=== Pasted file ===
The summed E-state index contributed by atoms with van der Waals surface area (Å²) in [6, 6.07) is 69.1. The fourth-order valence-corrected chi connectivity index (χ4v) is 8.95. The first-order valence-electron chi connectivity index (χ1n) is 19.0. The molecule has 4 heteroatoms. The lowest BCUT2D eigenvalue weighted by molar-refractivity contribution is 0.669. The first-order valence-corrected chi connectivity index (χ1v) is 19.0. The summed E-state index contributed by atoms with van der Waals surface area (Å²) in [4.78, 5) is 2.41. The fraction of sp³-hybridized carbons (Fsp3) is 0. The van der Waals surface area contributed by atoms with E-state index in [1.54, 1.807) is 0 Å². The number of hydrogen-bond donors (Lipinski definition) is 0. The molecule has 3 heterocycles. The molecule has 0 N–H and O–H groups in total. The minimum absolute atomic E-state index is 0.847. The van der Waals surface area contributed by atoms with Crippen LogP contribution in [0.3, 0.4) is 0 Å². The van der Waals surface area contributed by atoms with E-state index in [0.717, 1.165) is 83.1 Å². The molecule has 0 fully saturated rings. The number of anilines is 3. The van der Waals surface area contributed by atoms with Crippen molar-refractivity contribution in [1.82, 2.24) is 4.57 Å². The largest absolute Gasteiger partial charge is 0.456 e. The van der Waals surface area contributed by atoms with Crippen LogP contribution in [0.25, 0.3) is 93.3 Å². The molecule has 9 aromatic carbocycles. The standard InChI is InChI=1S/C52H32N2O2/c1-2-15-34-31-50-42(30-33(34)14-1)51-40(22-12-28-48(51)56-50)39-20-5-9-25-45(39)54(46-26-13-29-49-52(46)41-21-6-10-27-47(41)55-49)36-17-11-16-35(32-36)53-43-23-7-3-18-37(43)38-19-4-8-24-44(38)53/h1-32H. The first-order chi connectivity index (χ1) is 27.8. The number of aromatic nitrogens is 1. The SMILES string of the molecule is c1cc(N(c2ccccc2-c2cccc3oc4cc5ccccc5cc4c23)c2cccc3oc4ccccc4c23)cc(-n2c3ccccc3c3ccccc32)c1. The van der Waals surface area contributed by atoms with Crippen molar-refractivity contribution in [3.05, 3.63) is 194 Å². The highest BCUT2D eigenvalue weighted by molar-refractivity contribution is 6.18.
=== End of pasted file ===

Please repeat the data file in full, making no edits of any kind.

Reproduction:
The summed E-state index contributed by atoms with van der Waals surface area (Å²) in [6, 6.07) is 69.1. The fourth-order valence-corrected chi connectivity index (χ4v) is 8.95. The first-order valence-electron chi connectivity index (χ1n) is 19.0. The molecule has 4 heteroatoms. The lowest BCUT2D eigenvalue weighted by molar-refractivity contribution is 0.669. The first-order valence-corrected chi connectivity index (χ1v) is 19.0. The summed E-state index contributed by atoms with van der Waals surface area (Å²) in [4.78, 5) is 2.41. The fraction of sp³-hybridized carbons (Fsp3) is 0. The van der Waals surface area contributed by atoms with E-state index in [1.54, 1.807) is 0 Å². The number of hydrogen-bond donors (Lipinski definition) is 0. The molecule has 3 heterocycles. The molecule has 0 N–H and O–H groups in total. The minimum absolute atomic E-state index is 0.847. The van der Waals surface area contributed by atoms with Crippen LogP contribution in [0.3, 0.4) is 0 Å². The van der Waals surface area contributed by atoms with E-state index in [0.717, 1.165) is 83.1 Å². The molecule has 0 fully saturated rings. The number of anilines is 3. The van der Waals surface area contributed by atoms with Crippen molar-refractivity contribution in [1.82, 2.24) is 4.57 Å². The largest absolute Gasteiger partial charge is 0.456 e. The van der Waals surface area contributed by atoms with Crippen LogP contribution in [0.25, 0.3) is 93.3 Å². The molecule has 9 aromatic carbocycles. The standard InChI is InChI=1S/C52H32N2O2/c1-2-15-34-31-50-42(30-33(34)14-1)51-40(22-12-28-48(51)56-50)39-20-5-9-25-45(39)54(46-26-13-29-49-52(46)41-21-6-10-27-47(41)55-49)36-17-11-16-35(32-36)53-43-23-7-3-18-37(43)38-19-4-8-24-44(38)53/h1-32H. The first-order chi connectivity index (χ1) is 27.8. The number of aromatic nitrogens is 1. The SMILES string of the molecule is c1cc(N(c2ccccc2-c2cccc3oc4cc5ccccc5cc4c23)c2cccc3oc4ccccc4c23)cc(-n2c3ccccc3c3ccccc32)c1. The van der Waals surface area contributed by atoms with Crippen molar-refractivity contribution in [3.05, 3.63) is 194 Å². The highest BCUT2D eigenvalue weighted by molar-refractivity contribution is 6.18.